1. Yes, Jim, the kids who never seem to get it are the ones who come in as freshmen and usually get into level 2. They have been traditionally trained and are usually the high achievers. Some never buy in, but the ones who are honest will say that they have learned far more in our CI classroom than they ever learned in the traditional / worksheet classroom. The Spanish 3 teacher comes in my room 8th period. He is pulling his hair out with that group and they are openly critical and hostile. I often wait with them until he arrives and it is a difficult few minutes since I always have to ask them to not criticize. It’s really sad.

  8. I started CI with one class of beginners and one of level 2s who’d had The Grammar Grind the year before. It was Feb, when semester 2 started, not mid-year. (we are on semester system– kids take 4 classes sept-jan and 4 more feb-june). No probs with either– the level 2s LOVED the much less hwk, funny stories, and little demand for output, while the beginners didn’t know any better 😉 and liked it anyway (90% retention).

    My colleague Leanda started TPRS with her french 10s (level 3) in Sept, and it’s gone swimmingly. Actually it blows my mind what her kids can do.

    I am echoing Erica: go for it. BUT– explain the method, let them know, no hwk for awhile, do your 80/80 exit quizzes (should be very easy), and reassure them that although it seems weird initially, they will pick up a fair bit and it will be easy. Also be prepared to answer parental and admin questions (as my colleague Sarah-Beth has had to)– thanks Ben etc for the primers.

  9. I too began in bits, first making some embedded powerpoints with pics, then having students contribute details to a story–all based on the structures in our textbook. Just testing the waters, for myself and for the students’ responses, which was overwhelmingly positive. At the same time, I was doing my homework on the method, reading Ben’s book, talking regularly with Bob and David (all of us were implementing CI cautiously around the same time), getting that moral support. AND I was checking in regularly with my admin, telling him what I was doing and why I was doing it, making sure he had my back. That is so essential, especially if you know you might get some blowback from parents, or even from fellow language teachers who might feel threatened.

    So I say, Go for it, but make sure your support structures are in place beforehand (admin, colleagues, friends, this PLC, etc.).

  10. I started with TPRS/CI in November last year, tossing away the textbook. I knew of only Carol Gaab, and TPRSpublishing then. I worked off of Gaab’s Cuentame textbook.

    Successes: the PQA and interactions in the L2 were good experiences for me and the students.

    Problems: I threw myself into the story-asking sessions without knowing how to do it well. Many students got left behind. Then, I made the gross error of relying on Gaab’s textbook material for the readings instead of typing up my own readings based on our class stories created in class. My students struggled significantly with the textbook (Cuéntame) readings, felt like failures, and pushed back. My administration did not like what I was doing.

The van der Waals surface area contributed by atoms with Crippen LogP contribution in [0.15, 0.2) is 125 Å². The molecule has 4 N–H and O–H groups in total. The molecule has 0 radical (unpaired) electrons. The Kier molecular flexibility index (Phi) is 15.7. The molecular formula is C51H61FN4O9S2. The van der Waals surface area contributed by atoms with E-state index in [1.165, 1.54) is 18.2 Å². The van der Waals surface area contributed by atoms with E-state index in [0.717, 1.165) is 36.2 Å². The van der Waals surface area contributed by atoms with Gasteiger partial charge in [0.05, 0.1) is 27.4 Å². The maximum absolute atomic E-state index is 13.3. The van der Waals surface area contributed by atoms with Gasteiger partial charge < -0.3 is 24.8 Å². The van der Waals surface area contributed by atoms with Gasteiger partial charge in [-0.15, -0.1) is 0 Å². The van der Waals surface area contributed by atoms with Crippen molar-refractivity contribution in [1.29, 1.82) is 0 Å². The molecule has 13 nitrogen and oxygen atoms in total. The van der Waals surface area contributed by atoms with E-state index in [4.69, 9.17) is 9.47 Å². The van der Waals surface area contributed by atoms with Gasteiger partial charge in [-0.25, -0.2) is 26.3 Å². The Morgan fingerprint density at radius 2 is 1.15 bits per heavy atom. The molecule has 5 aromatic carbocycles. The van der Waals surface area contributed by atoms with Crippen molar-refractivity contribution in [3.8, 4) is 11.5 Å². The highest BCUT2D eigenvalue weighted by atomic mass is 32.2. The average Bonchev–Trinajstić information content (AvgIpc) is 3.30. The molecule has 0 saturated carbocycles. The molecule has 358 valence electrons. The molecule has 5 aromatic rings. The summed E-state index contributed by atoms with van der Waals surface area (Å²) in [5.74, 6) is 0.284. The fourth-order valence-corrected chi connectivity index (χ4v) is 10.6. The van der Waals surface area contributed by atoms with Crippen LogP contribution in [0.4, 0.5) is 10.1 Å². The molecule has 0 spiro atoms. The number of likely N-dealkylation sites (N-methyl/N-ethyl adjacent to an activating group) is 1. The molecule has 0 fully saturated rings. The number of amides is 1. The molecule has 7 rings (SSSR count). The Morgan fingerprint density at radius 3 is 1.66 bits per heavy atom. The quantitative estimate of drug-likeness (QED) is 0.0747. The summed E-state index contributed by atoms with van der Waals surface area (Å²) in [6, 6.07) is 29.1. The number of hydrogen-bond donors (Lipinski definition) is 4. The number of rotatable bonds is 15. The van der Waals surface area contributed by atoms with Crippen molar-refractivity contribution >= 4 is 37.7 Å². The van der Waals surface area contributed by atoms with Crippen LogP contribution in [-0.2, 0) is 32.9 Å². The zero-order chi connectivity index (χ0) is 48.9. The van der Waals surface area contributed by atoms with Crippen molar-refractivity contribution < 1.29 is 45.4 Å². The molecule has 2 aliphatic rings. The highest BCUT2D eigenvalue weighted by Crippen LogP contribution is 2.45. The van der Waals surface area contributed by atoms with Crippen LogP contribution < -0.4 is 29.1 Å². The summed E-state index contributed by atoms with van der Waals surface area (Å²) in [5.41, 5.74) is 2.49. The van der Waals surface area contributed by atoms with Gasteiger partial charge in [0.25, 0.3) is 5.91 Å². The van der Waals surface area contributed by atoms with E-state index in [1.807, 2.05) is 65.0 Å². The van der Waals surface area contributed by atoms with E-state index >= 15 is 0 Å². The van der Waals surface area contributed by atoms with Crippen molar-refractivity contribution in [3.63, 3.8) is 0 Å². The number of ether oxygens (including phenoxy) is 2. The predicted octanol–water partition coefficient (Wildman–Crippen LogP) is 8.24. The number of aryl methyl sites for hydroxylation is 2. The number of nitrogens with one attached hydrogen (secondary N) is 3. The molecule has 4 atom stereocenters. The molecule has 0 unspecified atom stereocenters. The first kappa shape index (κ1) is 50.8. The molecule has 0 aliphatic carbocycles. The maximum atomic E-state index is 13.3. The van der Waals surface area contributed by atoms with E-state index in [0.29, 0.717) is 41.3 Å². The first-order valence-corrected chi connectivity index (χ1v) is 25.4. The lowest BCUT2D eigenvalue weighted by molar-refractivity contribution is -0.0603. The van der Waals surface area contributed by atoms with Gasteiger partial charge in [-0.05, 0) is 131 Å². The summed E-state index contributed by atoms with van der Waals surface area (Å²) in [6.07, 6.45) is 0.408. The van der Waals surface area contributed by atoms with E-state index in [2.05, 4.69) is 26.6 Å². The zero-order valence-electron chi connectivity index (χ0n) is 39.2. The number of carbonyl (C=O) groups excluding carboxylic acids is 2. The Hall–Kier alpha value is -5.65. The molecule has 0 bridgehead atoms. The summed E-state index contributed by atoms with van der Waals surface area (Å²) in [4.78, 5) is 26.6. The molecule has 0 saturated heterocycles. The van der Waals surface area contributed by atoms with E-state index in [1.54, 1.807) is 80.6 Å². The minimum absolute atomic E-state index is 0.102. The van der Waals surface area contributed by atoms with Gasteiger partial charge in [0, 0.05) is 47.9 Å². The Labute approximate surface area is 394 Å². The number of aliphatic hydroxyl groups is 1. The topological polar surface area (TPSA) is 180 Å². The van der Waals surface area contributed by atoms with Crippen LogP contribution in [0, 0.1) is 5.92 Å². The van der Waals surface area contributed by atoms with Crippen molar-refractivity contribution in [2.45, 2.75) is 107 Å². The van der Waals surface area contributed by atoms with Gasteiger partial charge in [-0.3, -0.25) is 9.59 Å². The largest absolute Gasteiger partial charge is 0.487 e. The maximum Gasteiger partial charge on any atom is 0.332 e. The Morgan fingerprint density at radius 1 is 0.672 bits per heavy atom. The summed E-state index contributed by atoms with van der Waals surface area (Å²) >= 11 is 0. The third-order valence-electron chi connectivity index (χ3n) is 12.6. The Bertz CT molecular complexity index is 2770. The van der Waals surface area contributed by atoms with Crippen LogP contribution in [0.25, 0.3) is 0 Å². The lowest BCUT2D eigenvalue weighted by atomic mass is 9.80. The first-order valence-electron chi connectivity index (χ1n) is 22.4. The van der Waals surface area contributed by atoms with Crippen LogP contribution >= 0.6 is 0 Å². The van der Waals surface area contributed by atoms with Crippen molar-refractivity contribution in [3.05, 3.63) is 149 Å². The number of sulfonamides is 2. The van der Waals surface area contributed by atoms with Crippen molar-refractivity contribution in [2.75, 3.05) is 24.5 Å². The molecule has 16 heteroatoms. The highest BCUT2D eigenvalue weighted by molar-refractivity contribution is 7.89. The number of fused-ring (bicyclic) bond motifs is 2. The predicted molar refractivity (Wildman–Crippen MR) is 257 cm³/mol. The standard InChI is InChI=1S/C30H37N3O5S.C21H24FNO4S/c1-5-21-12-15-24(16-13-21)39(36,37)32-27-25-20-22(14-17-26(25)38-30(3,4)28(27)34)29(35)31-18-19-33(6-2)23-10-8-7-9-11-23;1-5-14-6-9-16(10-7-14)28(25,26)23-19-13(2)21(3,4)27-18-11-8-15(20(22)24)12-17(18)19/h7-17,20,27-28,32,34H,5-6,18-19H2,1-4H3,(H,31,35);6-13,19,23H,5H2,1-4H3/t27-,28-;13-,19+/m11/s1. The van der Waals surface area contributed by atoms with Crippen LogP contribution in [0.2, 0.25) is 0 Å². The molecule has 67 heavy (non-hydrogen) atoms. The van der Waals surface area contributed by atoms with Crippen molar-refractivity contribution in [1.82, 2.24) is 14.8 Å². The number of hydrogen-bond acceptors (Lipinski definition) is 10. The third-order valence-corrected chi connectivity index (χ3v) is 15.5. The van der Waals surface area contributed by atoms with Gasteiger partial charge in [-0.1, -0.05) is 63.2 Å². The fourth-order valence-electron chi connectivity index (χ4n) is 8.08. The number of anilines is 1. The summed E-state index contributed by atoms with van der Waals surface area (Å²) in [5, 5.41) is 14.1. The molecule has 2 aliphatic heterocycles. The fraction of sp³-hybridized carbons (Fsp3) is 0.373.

Advice: be careful about how you assess/ grade students (use the Interpersonal Communication Skills Rubric (jGR)), type your own readings based on class PQA / story sessions, and as James said, implement the Reading Option A. Ben and his team of Pros on this blog have done an excellent job fine-tuning this Reading Option A.

    Good luck! I say go for it, slowly, little-by-little so you implement only what you have a good understanding of.

  11. Gosh — what good answers to a very complex question.

    If your students are the savvy negotiators mine are, you could try to negotiate a trial period so that they feel like they have some control, but within which you have some freedom to grow in the direction that you feel you need to go.

    If your students believe that they have low risk and that their grades won’t suffer, they may let you go for it! On the other hand, if you are new to your job, you should really be careful, regardless.

    There are many ways to change — you know your students’ vulnerabilities, as well as your own.

    We don’t know much about your situation, so if you feel like sharing, please do. Some of us have had harrowing experiences, some of us have happily been encouraged and most of us have had experiences that fall somewhere in between the two extremes.

    I can say that I fell into the middle with my transition, but that somewhere along the line I became a threat to my colleagues and at year 6 had to make a big shift in order to keep my academic freedom to use TPRS.

    Anyway, good luck! Keep yourself safe and be wise.

  12. I am perhaps coming from a different perspective–I only teach Spanish II; a different teacher teaches Spanish I (I think Jen has this same situation). If I didn’t “change horses,” I’d never get to teach via CI at all.

    Positive student word-of-mouth is what has saved me. The first year was rough, the second year was better, and now with my third year at the same school, they know what to expect. My sophomores told the Freshman that Spanish is fun and so they come in with positive attitudes. It’s not ideal–I taught middle-schoolers before who had no previous experience and that was easier–but it’s doable.

    Now, my seniors are another story all together. I’ve given up on the 90% TL with them because I just don’t have the energy to fight them all the time.

    We do what we gotta to do to stay sane.